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First Person

Tales From Under the Knife

A reluctant first trip to the plastic surgeon brings her face to face with an eyelid-opening world.

January 14, 2002|MARY McNAMARA | TIMES STAFF WRITER

"You know," said the man who was just about to cut into my face, "the older I get, the more I value writers."

I took courage from his words, and I felt something similar toward him--because the older I get, the more I value cosmetic surgeons.

For many Angelenos, the first trip to the plastic surgeon's office is simply a rite of passage, like that first martini at the Sky Bar or the first time contesting a prenup. For a woman who has had exactly one manicure in her lifetime, who has never had her legs waxed, who has a hard time remembering to put on lipstick, it was an excursion into a whole other world.

Just getting to the first appointment was fraught with misadventure. The doctor who was recommended to me has an office on Spaulding, and here's how Eastside-located I am: I thought it was Spaulding Avenue near Midway Hospital, which made sense to me (doctor=medical procedure=hospital). I spent 20 minutes searching for an address that did not exist before realizing that it was Spaulding Place, which lies just a bit west of Barneys in Beverly Hills, which apparently makes sense to the rest of the world (doctor=improved appearance =high-end shopping).

Driving down Wilshire Boulevard I realized I had no business going to a cosmetic surgeon. Yes, I have had a facial scar that has plagued me with low-grade infections for 12 years now, but I'm Irish Catholic--we're supposed to grit our teeth and offer our suffering up to the poor souls in Purgatory, not high-tail it to some medical Sodom and Gomorrah where faces are peeled, breasts inflated and botulism is considered a panacea. But by the time I had decided to turn around, I was there already, and when I found out the doctor validated parking, well, I took it as a sign from God.

The examining room was small and dull, although a sheaf of pamphlets promised many wonderful things regarding my breasts, hips and tummy in such matter-of-fact language that I could see how easy it would be, if you had the money, to try to tuck and clip your way to physical perfection. Me, I just wanted this darn scar to stop getting infected and the doctor said it would be simple enough--outpatient, local anesthesia only, take about an hour.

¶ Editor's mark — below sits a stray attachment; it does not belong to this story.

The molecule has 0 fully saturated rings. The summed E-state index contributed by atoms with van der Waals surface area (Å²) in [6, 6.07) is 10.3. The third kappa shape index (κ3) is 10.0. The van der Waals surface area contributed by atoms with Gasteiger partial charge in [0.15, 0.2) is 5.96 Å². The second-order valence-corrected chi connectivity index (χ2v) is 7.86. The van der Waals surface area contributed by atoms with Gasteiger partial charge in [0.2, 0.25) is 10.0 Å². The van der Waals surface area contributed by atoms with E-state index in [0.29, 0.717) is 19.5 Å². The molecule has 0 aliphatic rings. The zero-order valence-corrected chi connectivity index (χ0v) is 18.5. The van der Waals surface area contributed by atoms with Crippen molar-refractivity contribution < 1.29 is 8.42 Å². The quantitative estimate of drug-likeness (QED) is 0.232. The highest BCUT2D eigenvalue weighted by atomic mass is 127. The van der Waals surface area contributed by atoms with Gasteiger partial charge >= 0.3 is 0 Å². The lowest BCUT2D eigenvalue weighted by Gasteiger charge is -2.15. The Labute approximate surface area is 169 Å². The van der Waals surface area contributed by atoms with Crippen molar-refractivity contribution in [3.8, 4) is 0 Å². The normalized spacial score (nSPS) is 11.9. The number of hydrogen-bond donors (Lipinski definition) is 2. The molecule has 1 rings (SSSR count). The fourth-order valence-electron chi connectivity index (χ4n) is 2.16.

According to the American Board of Plastic Surgeons, more than 220,000 Americans had scar revisions last year, making it an even more popular procedure than breast augmentation (212,500), but nowhere near as prevalent as liposuction (354,015), eyelid surgery (327,514) and nose jobs (389,155). There are no local statistics, but I think we can assume that many of these occur in Beverly Hills.

When the big day came, I was nervous on several levels. Signing the arbitration agreement, I became convinced that there would be an earthquake just as the doctor was making his first incision and all the nerves in my face would accidentally be cut and I would go blind. Then I worried that I would not be satisfied with this procedure, that soon I would be back requesting fewer wrinkles, a tighter neck, and a body like Halle Berry's. I'd become one of those women you see in restaurants who can move about only after dark because their skin is stretched so tight and thin that any contact with sunlight might cause it to burst into flame.

What really happened was much less dramatic and much more interesting. Getting a scar excised is a bit like going to the dentist, only you have to take all your clothes off and wear a paper dress. There's the same little prick of the needle to numb the area, the same blinding bright lights, the same rustle of baby-blue paper that medical facilities seem to drape over everything. But unlike at the dentist's, I could talk during the proceedings, a distraction I was grateful for: Although I couldn't feel any pain, I could feel that things were being done, things that did not bear thinking about.

So in lieu of contemplation, I chose conversation and learned many interesting things about the cosmetic surgery industry.

It is, according to my doctor, an economic bellwether--the first thing to go when times get tough, the last to rebound when things improve. Last fall, things were very slow, despite the fact that October and November are usually big months for facial work as folks prepare for holiday parties and family reunions. The other boom time is early spring when a young man's, and woman's, thoughts turn to liposuction. About 35% of patients are men, a number that undoubtedly would be larger should pec implants ever really catch on.

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